• rescue start end – recovers a lost partition between the start and ending locations

    • resize partition start end – resizes the partition specified from the starting point to the ending point

    • rm partition – removes the specified partition

    • select device – sets the default device for use with the options given in the prompt

    • set partition flag state – changes the flag state of the specified partition. The flag states are as follows:

      • boot

      • root

      • swap

      • hidden

      • raid

      • lvm

      • lba

      • legacy_boot

      • palo
    State is either on or off.

    • Unit unit – sets the units for display and use for the current device and units can be one of the following:

      • s – sectors

      • b – bytes

      • kb - kilobytes

      • mb – megabytes

      • gb – gigabytes

      • tb – terabytes

      • % - percentage of device size

      • cyl – cylinders

      • chs – cylinders, heads sectors

      • compact – megabytes for input and a friendly form for output
    • version – shows the version and copyright information for Parted
    NOTE: You should be very careful using the Parted utility since it is command-line driven and can be very tricky. It is best to use the graphical version of Parted called Gparted.


    Gparted is a Graphical Partition Editor or a graphical version of Parted and is very useful as well as a popular utility.

    Once the application is started, you can select the device you want to make changes to by selecting it. Then, right-clicking on the partition or unused space you wish to edit you can make your needed changes. Once options are changed, a box at the bottom will appear showing all the changes set. Once finished, you can right-click the box and select “Apply all operations”. Once selected, all operations are performed. If GParted is closed, you will be notified that operations are still pending. You may quit at this point, but the operations will not be performed. Once closed, any pending operations are lost.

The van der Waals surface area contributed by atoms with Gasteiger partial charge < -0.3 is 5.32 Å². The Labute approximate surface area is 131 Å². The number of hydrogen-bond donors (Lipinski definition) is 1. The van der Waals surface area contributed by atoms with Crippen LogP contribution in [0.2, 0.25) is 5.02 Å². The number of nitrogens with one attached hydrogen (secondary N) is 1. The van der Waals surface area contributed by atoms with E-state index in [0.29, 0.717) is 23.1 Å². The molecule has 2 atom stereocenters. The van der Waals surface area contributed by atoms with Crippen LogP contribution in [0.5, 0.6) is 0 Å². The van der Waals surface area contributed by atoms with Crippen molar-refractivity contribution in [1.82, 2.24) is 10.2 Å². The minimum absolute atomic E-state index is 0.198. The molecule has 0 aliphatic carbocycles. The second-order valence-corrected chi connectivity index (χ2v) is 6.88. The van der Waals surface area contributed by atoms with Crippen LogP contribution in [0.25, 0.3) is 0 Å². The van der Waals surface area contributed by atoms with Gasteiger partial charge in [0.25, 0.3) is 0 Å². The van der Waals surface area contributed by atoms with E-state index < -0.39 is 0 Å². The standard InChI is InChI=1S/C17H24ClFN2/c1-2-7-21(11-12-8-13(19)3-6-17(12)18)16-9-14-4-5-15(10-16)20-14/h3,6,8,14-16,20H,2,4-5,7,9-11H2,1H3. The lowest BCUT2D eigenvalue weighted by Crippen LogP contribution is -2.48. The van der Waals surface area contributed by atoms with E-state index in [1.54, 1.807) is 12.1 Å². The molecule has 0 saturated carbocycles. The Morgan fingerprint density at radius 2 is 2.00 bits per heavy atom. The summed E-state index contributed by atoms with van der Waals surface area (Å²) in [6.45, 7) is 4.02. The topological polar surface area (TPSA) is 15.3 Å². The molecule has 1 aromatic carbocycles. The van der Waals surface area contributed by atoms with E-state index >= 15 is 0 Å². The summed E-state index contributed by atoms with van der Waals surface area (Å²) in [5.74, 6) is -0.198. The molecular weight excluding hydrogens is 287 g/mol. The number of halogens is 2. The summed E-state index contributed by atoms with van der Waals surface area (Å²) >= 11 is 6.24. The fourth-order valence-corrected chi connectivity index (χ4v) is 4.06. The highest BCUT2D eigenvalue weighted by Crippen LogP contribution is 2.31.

It is best to “experiment” with these utilities and become familiar with them. Parted and GParted may not be covered on the Linux+ exam, but may appear in the future because of their popularity (especially GParted).

    Attached Files:

    ZHANG/ZHIKUN and DevynCJohnson like this.
  2. bashcommando

    bashcommando Active Member

    Jan 28, 2014
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    Good article. I'll have to keep that in mind.
  3. Polyatomic

    Polyatomic New Member

    Aug 23, 2014
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    Exellent. Is there a guide about partitioning an SSD. I have been reading that partitions need to start and end on a block boundary, to reduce or minimise read or write access. Im confused and cannot get my head around file system blocks, physical sectors, erase block size and Nand page size . I just end up using GNU parted and hope the tool does the alignment automatically.
  4. Jarret W. Buse

    Jarret W. Buse Well-Known Member Staff Writer

    Jul 3, 2013
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    I will have to look into this. I may be able to get an article out on this soon. Let me do some checking.

    ZHANG/ZHIKUN New Member

    Aug 22, 2014
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    parted seems more complicated. I will do an exeriment with it. thank you.